The information presented in this section is excerpted from the Capay Valley Atlas written by Ann Scheuring and published by Capay Valley Vision in 2003.
The Cache Creek watershed was home for Native American tribes for centuries before the Capay Valley entered modern history, but these indigenous and nomadic people left little physical evidence of their way of life. In 1846 the government of Mexico granted lands in the Capay Valley to three Berryessa brothers, beginning the period of settlement. Portions of this land grant were sold to Americans beginning in the 1850s. In 1887 land speculators organized the Capay Valley Land Company in conjunction with the construction of the Vaca Valley and Clear Lake Railroad, and subsequently this company and others divided up areas of the valley into parcels to sell to potential fruit farmers. The railroad served the valley from 1888 until the 1930s, while the valley was developed into various agricultural uses.
All of western Yolo County's surface irrigation water supply passes through Cache Creek in the Capay Valley. Descending gradually from Lake County, the creek and its tributaries dominate the valley and have laid down varied alluvial soils and gravelly deposits. Mining of the gravel resources near Esparto over the last century has altered the native riparian environment there, and human activity in other parts of the valley has also changed the native vegetation, but many areas remain relatively pristine.
Wildlife abounds, particularly in the canyons, draws, and rangelands rising from the valley floor. Many varieties of birds inhabit or visit the area. Residents can frequently observe deer, skunks, rodents, and rattlesnakes; less often coyotes, opossums, beavers, and raccoon. Mountain lions and bear are present but rarely seen. Feral pigs have become a problem in recent years.
Agriculture and Current Land Uses
Agriculture in the Capay Valley has passed through several distinct phases, but remains the primary land use. The fruit colonies established around the turn of the century gradually declined because local climate and soils do not favor commercially dependable fruit production. Around 1920 some farmers began to plant almond orchards, a number of which have been converted over the years to walnuts. Other farmers continue to grow field crops, while ranchers continue to graze livestock in the hills. More than two dozen organic fruit and vegetable growers are currently expanding and diversifying their operations.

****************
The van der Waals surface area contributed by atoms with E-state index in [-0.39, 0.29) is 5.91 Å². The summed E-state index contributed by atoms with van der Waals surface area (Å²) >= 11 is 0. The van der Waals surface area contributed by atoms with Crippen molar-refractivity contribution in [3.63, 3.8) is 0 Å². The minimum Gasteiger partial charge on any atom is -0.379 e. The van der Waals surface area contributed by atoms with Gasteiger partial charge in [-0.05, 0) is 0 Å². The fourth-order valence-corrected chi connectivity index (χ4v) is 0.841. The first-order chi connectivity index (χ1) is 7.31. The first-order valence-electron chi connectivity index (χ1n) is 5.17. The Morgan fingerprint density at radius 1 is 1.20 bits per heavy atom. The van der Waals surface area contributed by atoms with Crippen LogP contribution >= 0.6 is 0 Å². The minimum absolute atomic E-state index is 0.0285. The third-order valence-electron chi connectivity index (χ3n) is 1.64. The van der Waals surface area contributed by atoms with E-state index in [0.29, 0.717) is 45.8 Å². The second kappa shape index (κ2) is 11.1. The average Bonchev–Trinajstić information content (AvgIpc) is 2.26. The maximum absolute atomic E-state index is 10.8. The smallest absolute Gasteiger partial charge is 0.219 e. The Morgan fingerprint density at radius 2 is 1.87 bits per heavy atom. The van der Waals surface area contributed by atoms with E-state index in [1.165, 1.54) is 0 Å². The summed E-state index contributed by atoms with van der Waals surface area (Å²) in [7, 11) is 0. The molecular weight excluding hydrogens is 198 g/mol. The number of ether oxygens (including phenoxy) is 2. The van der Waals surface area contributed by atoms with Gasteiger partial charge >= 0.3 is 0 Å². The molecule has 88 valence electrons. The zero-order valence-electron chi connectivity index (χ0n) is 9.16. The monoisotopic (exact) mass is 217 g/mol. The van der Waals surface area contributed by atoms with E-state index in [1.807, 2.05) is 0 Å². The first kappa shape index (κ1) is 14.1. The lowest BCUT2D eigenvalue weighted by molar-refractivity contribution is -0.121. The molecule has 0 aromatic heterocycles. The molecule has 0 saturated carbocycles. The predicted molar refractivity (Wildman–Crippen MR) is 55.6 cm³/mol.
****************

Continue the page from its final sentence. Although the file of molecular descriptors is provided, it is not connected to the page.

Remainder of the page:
Most of the valley remains very rural-"the way California used to be," unpretentious and uncommercialized. The natural values of the area, particularly in the canyon upstream, are attracting a growing number of recreational rafters, hikers, birdwatchers, and campers.
Regional population includes old-timers and retirees; conventional and organic farmers; hobby farmers and absentee landowners; small settlements of Mexican farm workers; and a number of residents committed to rural living while they commute to outside employment. A few black families have lived near Guinda for decades. The valley's main connection points are the post offices at Brooks, Guinda, and Rumsey; the fire stations; and the Brooks Mini-Mart. The unincorporated town of Esparto, which is the center of the unified school district, boasts a new (1999) branch of the Yolo County Library. Historic community halls in Rumsey and Guinda are currently undergoing renovation.
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